Eight years after the Joker's reign of anarchy, the Dark Knight, with the help of the enigmatic Selina, is forced from his imposed exile to save Gotham City, now on the edge of total annihilation, from the brutal guerrilla terrorist Bane.
In German-occupied France, young Jewish refugee Shosanna Dreyfus witnesses the slaughter of her family by Colonel Hans Landa. Narrowly escaping with her life, she plots her revenge several years later when German war hero Fredrick Zoller takes a rapid interest in her and arranges an illustrious movie premiere at the theater she now runs. With the promise of every major Nazi officer in attendance, the event catches the attention of the "Basterds", a group of Jewish-American guerrilla soldiers led by the ruthless Lt. Aldo Raine. As the relentless executioners advance and the conspiring young girl's plans are set in motion, their paths will cross for a fateful evening that will shake the very annals of history. Written by
The Massie Twins
Eli Roth put on 35 pounds of muscle to play Donnie Donowitz, "The Bear Jew". Roth also learned to cut hair for the role from producer Pilar Savone's father Umberto at his salon in Beverly Hills. See more »
Possibly intentional: The German sniper's name is Friedrich Zoller, and he is called that, but the movie posters spell his name in the Anglicized version as Frederick. See more »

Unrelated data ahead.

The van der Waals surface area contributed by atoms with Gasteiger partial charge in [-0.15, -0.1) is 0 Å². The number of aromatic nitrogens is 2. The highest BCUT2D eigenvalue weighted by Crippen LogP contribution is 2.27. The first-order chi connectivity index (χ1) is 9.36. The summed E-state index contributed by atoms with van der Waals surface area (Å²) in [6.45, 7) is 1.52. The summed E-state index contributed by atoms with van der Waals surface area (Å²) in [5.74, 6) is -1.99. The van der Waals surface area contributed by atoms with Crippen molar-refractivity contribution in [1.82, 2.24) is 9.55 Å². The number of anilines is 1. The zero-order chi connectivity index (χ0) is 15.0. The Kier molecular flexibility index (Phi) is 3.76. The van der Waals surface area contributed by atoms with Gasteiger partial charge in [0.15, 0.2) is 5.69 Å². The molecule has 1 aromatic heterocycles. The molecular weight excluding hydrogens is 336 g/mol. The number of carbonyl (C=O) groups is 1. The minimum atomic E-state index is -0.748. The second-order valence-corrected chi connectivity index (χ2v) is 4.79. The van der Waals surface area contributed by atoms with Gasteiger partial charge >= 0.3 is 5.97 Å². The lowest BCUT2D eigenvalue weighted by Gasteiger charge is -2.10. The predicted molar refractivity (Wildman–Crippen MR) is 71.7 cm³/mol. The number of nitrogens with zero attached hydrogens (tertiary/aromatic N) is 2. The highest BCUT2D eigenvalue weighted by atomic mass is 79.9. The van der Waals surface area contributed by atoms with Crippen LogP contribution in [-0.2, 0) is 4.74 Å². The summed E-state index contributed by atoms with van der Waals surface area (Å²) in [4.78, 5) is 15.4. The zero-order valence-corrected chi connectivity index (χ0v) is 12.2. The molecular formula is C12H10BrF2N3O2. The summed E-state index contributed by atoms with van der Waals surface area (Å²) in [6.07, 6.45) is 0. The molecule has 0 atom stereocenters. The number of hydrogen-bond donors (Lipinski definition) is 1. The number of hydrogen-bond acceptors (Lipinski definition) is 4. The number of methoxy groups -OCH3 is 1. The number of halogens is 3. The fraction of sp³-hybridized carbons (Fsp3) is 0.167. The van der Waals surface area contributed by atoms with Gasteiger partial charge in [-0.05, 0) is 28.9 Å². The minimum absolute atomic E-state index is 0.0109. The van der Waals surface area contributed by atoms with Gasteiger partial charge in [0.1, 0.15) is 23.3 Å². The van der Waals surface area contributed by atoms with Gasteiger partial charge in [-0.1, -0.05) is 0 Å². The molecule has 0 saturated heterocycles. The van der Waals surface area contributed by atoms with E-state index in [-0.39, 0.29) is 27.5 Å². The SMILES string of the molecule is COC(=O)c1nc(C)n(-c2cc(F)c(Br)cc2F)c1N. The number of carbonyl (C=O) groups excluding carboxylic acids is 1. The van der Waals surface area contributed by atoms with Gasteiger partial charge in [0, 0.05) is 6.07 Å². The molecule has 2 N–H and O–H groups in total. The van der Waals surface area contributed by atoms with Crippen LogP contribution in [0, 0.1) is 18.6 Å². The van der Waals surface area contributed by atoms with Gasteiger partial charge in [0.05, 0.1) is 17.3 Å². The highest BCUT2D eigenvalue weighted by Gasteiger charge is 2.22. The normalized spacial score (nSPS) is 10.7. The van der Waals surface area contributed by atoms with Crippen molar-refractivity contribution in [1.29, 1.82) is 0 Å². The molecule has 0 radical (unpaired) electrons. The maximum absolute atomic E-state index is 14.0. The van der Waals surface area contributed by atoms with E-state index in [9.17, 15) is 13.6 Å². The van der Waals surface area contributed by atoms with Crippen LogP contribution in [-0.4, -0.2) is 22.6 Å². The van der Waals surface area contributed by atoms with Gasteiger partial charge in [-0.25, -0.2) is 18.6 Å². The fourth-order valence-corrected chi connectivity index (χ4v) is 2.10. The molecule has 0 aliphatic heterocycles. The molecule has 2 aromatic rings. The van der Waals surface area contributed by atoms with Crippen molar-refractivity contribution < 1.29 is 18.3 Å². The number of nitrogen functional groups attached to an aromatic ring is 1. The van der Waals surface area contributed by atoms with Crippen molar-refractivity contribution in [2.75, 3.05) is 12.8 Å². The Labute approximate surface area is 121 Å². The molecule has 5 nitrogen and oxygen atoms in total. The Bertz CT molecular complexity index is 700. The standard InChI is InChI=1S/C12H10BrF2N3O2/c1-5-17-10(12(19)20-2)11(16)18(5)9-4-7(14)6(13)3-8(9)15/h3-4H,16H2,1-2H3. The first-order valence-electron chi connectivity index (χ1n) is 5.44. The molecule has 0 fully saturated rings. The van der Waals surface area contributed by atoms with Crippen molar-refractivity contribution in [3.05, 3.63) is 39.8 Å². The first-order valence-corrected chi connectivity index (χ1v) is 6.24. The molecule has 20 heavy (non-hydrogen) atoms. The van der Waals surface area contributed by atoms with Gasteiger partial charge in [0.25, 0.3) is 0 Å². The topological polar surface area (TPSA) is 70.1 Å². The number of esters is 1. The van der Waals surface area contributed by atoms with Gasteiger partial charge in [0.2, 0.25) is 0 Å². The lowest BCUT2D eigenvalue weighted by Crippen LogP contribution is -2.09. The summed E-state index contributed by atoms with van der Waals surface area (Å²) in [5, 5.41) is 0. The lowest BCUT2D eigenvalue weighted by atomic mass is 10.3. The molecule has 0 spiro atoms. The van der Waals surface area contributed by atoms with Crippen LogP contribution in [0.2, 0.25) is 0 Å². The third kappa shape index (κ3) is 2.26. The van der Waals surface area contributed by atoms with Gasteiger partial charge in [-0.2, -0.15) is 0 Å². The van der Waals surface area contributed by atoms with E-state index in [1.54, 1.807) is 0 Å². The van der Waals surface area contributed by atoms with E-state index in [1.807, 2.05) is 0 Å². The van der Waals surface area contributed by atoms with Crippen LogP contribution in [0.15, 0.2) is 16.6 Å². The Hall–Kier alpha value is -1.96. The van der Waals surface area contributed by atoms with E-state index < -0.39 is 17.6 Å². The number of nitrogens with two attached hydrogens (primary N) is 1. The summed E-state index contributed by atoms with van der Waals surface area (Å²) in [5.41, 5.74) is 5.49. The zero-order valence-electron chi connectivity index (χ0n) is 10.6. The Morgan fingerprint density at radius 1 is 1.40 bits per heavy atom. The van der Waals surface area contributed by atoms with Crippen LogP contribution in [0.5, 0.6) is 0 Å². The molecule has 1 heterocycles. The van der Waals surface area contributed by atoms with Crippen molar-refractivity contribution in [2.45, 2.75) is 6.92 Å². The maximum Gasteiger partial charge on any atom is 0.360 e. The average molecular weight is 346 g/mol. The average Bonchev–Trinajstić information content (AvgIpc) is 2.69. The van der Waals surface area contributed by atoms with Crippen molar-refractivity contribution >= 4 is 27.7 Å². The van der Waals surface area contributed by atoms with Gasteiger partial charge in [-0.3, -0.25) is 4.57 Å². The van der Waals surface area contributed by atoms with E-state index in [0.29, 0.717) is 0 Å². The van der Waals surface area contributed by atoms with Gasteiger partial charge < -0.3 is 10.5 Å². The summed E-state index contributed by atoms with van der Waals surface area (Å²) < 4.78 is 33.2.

Col. Hans Landa:
[in French; subtitled]
Monsieur LaPadite, I regret to inform you I have exhausted the extent of my French. To continue to speak it so inadequately would only serve to embarrass me. However, I've been lead to believe that you speak English quite well.
Col. Hans Landa:
Well, it just so happens I do as well. This being your house, I ask your permission to switch back to English for the remainder of the conversation.
See more »
The film uses the 1963-1990 Universal Pictures logo. See more »
Inglorious Basterds makes no apologies, asks for no forgiveness, it's a no holds barred assault on the senses. Tarantino doesn't care if he offends, if he steps all over stereotypes and clichés, this is film making at it purest. It's great to see a film maker whose work clearly isn't interfeared with by the powers that be. Tarantino is a master of effortlessly cranking up immense tension and suddenly mixing it with laugh out loud moments; you're not sure if you should be looking away in disgust or rolling around laughing, either way it's a roller coaster and one not to be missed! It's not for everyone, certainly if you're not a fan of Tarantino's style, this may be a little hard to swallow, but never-the-less, it is a film which simply has to be seen. No self respecting film fan should miss this. And the performance of Christoph Waltz... Oscar don't you dare ignore him!!
990 of 1,859 people found this review helpful.
Was this review helpful to you?